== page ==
Naturally, little public knowledge exists about the use of BPMN2.0 elements in diagrams. We’re here to change that! We just extended the tutorials section. Tutorials are designed to get modelers started with BPMN and they now also cover all new elements. Markus Guentert summarized the BPMN2.0 content in a forum post.

Go ahead and enjoy modeling at BPMN-Community.

Summing up BPM’09

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BPM’09 in Ulm was great. Thanks to Sandy Kemsley it was also well covered in the blogosphere. That allows me to point out my personal highlights and link to her posts for further reading.

  • John Hoogland – Change in Control (keynote)
    My favorite keynote. It was honest, humble, and enlightening. He contrasted the marketing blah of the BPM vendors with the reality he sees (and we all know). Most insightful, even with the most advanced customers they roll out 2-5 process updates per year. That’s process agility in 2009.
  • Discovering Process Models from unlabelled event logs (Conference Talk)
    A fundamental assumption for process mining is that the event log contains case IDs. That means, you may log information in your system but only if the log entry refers to the process instance you can make sense of it. Diogo Ferriera showed a technique to overcome this limitation. Impressive scientific contribution and presentation-wise my favorite talk at BPM’09.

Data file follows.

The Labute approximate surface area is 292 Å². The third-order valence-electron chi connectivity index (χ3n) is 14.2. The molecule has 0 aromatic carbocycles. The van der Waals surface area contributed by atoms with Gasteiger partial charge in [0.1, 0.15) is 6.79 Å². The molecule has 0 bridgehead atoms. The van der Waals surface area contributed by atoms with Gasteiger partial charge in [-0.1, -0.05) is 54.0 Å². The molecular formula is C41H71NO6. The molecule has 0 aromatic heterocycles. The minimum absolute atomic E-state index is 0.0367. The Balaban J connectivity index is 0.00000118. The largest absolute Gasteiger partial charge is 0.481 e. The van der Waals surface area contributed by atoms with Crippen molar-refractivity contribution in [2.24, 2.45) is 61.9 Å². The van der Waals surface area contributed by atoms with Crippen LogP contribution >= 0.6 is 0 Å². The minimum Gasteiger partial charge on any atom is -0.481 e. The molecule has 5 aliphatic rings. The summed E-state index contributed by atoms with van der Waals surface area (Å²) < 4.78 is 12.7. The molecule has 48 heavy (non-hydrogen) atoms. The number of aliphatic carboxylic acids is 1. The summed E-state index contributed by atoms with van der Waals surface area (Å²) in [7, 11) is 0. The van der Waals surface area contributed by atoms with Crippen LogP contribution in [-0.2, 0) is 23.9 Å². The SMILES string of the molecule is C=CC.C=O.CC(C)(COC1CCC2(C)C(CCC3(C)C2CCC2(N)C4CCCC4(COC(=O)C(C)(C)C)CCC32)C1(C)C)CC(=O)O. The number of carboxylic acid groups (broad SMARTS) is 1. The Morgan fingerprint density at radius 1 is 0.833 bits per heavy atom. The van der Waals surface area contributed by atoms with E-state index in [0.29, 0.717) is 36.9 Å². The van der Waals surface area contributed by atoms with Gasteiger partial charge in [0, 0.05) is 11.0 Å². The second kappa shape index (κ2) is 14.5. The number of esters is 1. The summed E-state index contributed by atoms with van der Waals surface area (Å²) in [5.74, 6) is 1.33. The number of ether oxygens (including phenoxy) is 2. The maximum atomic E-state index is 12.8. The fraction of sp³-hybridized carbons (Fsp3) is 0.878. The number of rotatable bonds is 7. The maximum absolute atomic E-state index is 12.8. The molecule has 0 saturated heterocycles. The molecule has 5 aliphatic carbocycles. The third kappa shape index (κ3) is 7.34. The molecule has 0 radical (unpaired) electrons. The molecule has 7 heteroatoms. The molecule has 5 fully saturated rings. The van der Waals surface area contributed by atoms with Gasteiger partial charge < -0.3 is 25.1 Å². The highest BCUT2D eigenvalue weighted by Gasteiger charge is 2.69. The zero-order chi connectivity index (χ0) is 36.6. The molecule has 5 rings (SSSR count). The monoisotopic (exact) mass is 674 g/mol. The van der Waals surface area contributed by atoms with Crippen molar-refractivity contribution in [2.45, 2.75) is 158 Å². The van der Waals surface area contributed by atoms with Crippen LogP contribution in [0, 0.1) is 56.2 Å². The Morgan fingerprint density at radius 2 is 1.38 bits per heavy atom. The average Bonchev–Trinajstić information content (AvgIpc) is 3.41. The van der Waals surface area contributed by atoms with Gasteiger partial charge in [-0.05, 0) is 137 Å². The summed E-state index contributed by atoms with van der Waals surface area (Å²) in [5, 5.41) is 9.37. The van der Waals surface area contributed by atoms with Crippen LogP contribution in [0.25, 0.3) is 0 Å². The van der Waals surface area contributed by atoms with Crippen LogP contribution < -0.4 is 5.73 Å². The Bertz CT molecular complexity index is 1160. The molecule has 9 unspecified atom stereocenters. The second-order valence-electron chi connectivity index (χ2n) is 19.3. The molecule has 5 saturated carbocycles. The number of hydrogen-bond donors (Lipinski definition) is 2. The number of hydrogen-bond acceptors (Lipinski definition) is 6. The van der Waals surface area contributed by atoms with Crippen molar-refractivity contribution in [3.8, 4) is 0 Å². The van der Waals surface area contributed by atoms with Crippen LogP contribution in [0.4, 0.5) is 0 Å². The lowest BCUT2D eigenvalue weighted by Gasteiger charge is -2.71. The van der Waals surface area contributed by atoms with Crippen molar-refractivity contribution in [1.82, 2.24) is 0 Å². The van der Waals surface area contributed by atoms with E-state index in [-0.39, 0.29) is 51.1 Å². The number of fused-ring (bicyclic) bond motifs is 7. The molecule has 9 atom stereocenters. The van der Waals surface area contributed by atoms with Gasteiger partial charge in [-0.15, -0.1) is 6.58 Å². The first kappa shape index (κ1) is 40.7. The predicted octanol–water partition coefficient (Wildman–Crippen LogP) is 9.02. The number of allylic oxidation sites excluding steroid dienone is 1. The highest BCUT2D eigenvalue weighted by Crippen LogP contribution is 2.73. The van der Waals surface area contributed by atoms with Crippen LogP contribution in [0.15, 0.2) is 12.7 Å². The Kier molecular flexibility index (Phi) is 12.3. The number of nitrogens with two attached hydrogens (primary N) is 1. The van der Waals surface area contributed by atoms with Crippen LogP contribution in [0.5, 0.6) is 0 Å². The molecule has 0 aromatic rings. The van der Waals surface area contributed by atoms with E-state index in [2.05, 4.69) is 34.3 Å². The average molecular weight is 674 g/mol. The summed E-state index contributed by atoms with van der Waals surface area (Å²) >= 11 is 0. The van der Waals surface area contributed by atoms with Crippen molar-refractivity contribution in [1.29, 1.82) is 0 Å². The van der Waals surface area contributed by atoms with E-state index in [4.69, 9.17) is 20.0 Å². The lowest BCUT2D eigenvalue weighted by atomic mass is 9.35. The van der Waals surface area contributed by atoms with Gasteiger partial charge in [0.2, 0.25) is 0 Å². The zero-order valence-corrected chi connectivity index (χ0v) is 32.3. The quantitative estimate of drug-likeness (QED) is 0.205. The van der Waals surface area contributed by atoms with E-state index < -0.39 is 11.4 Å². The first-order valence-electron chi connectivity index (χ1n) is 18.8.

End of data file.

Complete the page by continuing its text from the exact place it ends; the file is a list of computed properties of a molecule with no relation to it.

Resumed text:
• Process Model comprehension: a human view (Tutorial)Hajo Reijers and Jan Mendling condensed their know-how in a 1.5h presentation (called tutorial) that was attracting even more people than the main conference track (in parallel). Increadibly valuable and well covered by Sandy. In short, read the Seven Process Modeling Guidelines (Table 2, page 19).

Summing up, BPM was a great event to learn, meet, discuss and find ground for collaboration. For example, we learned how people use our Oryx Editor in their research projects and how they would like to use it in future work. We are committed to support that. If you’d like to use, embedd or extend Oryx in your research project. Let us know, join the Google Group. You are invited to ask questions. Don’t wait until the next BPM.

Warming up for BPM’09

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It was quite here in the last months but this will change soon. Next week is BPM conference in Ulm. This annual research gathering is a great chance to meet people, share ideas and discuss the next big thing.

We also have some stuff to throw into the discussion so stay tuned for the news to come or talk to us at BPM’09.

BPM 2.0 – Participatory process modeling with BPMN

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Alex reported on the BPMN-community in the previous post. This platform enables process modeling experts and people interested in BPMN to share their experience across the boundaries of organizations. Modeling experts, often being the only ones in their organization with this expertise, meet like-minded people on this platform.